Hip Replacement - Investigations & Preparation

Authored by Dr Jacqueline Payne, 15 Jun 2017

Patient is a certified member of
The Information Standard

Reviewed by:
Dr Helen Huins, 15 Jun 2017

It is common to be asked to attend a 'pre-admission' or 'pre-assessment' clinic before having an operation to replace your hip. The appointment for this clinic is usually six weeks or less before your operation. At this clinic a nurse will assess your fitness for your hip replacement.

You are likely to have the following tests performed:

  • Blood tests - to check that you aren't anaemic and that your kidneys and liver are working well enough for you to undergo the operation.
  • Urine test - to make sure you haven't got a urine infection and that there isn't any glucose in your urine.
  • Blood pressure.
  • Infection screen - this includes looking for meticillin-resistant Staphylococcus aureus (MRSA). MRSA is a germ (bacterium) that is difficult to treat and can cause complications for a hip replacement.
  • A heart tracing (electrocardiogram, or ECG).

You may have the chance to speak to an anaesthetist, physiotherapist, occupational therapist or social worker at this clinic but this isn't always possible.

Risks and benefits

You should be given the chance to discuss the risks and benefits of the operation in detail and in language that you can understand. If you have other conditions, such as heart disease, diabetes or a tendency to deep vein thrombosis or if you are obese, you should also have explained to you how these things may increase the risks of the operation for you.

What type of anaesthetic will I need?

Staff at the pre-assessment clinic can talk to you about the type of anaesthetic for your hip replacement. There are different types of anaesthetic you can have:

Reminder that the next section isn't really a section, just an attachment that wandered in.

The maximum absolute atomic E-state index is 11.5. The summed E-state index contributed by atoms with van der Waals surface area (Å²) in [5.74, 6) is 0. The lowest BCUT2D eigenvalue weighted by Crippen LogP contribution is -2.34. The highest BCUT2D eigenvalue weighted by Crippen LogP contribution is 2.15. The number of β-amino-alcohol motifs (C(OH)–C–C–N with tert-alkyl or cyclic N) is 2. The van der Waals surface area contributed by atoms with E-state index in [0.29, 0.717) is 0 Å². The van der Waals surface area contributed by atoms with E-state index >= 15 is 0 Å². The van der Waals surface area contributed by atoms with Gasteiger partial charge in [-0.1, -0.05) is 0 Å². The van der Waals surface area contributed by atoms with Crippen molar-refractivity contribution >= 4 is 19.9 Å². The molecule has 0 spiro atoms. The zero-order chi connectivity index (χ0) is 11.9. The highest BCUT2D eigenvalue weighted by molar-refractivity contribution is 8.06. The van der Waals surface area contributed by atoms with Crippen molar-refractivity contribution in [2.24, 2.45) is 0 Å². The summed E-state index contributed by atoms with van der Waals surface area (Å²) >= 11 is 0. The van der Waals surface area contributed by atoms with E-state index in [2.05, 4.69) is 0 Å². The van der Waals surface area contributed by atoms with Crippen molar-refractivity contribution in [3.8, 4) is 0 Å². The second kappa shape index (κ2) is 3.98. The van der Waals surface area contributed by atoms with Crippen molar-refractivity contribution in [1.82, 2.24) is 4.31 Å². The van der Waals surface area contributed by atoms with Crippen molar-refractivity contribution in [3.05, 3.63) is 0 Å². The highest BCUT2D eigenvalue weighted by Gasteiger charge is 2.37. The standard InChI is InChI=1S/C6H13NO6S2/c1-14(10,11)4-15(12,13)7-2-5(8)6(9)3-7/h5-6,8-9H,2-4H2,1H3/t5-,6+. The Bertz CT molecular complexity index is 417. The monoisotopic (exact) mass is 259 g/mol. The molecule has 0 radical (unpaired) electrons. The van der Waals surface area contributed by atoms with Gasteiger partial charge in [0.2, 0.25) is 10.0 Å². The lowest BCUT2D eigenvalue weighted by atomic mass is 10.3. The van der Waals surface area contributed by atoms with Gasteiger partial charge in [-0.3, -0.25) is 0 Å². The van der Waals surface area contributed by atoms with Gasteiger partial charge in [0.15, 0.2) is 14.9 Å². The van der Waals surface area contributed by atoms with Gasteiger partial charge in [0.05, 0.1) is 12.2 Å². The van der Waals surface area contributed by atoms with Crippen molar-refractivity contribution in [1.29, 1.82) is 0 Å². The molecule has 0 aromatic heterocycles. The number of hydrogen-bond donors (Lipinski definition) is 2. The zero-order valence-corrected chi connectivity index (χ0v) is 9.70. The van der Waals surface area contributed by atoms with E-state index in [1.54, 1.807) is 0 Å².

An anaesthetist will explain to you which type of anaesthetic is most suitable for you but your preference will always be taken into account. In general, people who have a spinal anaesthetic do better following their hip replacement - they are able to eat and drink more quickly, are mobile earlier and have less need for pain relief after the operation. There is less blood loss during the operation if a spinal anaesthetic is used, so they are also less likely to need a blood transfusion afterwards.

Care after the operation

You will need to consider how you will be looked after once you have had the operation, as you are going to need support with day-to-day activities for a while. If you live alone this may mean needing to have a friend or relative to come to stay with you for a while or it might mean that you need to stay in a care home until you have got your mobility and independence back.

Further reading and references

I went to bed totally relaxed, no pain in legs. Dropped off to sleep sleeping on my side. Woke up after half hour now lower legs aching so much and  thighs like darned lead. What the hell is going in?...

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